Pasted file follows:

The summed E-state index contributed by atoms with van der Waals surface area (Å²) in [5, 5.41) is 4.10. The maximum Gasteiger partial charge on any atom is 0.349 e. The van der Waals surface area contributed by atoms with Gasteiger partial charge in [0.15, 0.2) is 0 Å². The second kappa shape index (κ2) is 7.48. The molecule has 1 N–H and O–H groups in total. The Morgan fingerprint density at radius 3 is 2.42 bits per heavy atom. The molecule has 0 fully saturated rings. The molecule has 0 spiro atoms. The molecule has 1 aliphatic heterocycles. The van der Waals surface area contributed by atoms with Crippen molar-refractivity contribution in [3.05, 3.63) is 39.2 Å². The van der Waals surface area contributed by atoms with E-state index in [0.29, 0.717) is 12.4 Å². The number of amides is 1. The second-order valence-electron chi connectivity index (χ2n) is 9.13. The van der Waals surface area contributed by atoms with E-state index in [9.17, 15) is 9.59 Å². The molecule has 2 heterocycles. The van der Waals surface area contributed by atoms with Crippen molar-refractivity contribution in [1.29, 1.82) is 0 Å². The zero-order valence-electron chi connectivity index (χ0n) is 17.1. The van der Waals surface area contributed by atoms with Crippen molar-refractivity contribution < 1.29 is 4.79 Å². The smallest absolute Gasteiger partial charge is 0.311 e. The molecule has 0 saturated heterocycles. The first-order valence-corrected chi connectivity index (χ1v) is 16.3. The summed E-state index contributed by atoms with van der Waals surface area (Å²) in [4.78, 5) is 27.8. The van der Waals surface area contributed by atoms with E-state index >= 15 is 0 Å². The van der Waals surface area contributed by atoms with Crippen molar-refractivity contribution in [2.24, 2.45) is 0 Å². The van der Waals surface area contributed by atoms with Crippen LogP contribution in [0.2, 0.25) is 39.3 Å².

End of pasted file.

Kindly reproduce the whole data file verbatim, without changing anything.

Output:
The summed E-state index contributed by atoms with van der Waals surface area (Å²) in [5, 5.41) is 4.10. The maximum Gasteiger partial charge on any atom is 0.349 e. The van der Waals surface area contributed by atoms with Gasteiger partial charge in [0.15, 0.2) is 0 Å². The second kappa shape index (κ2) is 7.48. The molecule has 1 N–H and O–H groups in total. The Morgan fingerprint density at radius 3 is 2.42 bits per heavy atom. The molecule has 0 fully saturated rings. The molecule has 0 spiro atoms. The molecule has 1 aliphatic heterocycles. The van der Waals surface area contributed by atoms with Crippen molar-refractivity contribution in [3.05, 3.63) is 39.2 Å². The van der Waals surface area contributed by atoms with E-state index in [0.29, 0.717) is 12.4 Å². The number of amides is 1. The second-order valence-electron chi connectivity index (χ2n) is 9.13. The van der Waals surface area contributed by atoms with E-state index in [9.17, 15) is 9.59 Å². The molecule has 2 heterocycles. The van der Waals surface area contributed by atoms with Crippen molar-refractivity contribution in [1.29, 1.82) is 0 Å². The zero-order valence-electron chi connectivity index (χ0n) is 17.1. The van der Waals surface area contributed by atoms with Crippen molar-refractivity contribution < 1.29 is 4.79 Å². The smallest absolute Gasteiger partial charge is 0.311 e. The molecule has 0 saturated heterocycles. The first-order valence-corrected chi connectivity index (χ1v) is 16.3. The summed E-state index contributed by atoms with van der Waals surface area (Å²) in [4.78, 5) is 27.8. The van der Waals surface area contributed by atoms with E-state index >= 15 is 0 Å². The van der Waals surface area contributed by atoms with Crippen molar-refractivity contribution in [2.24, 2.45) is 0 Å². The van der Waals surface area contributed by atoms with Crippen LogP contribution in [0.2, 0.25) is 39.3 Å².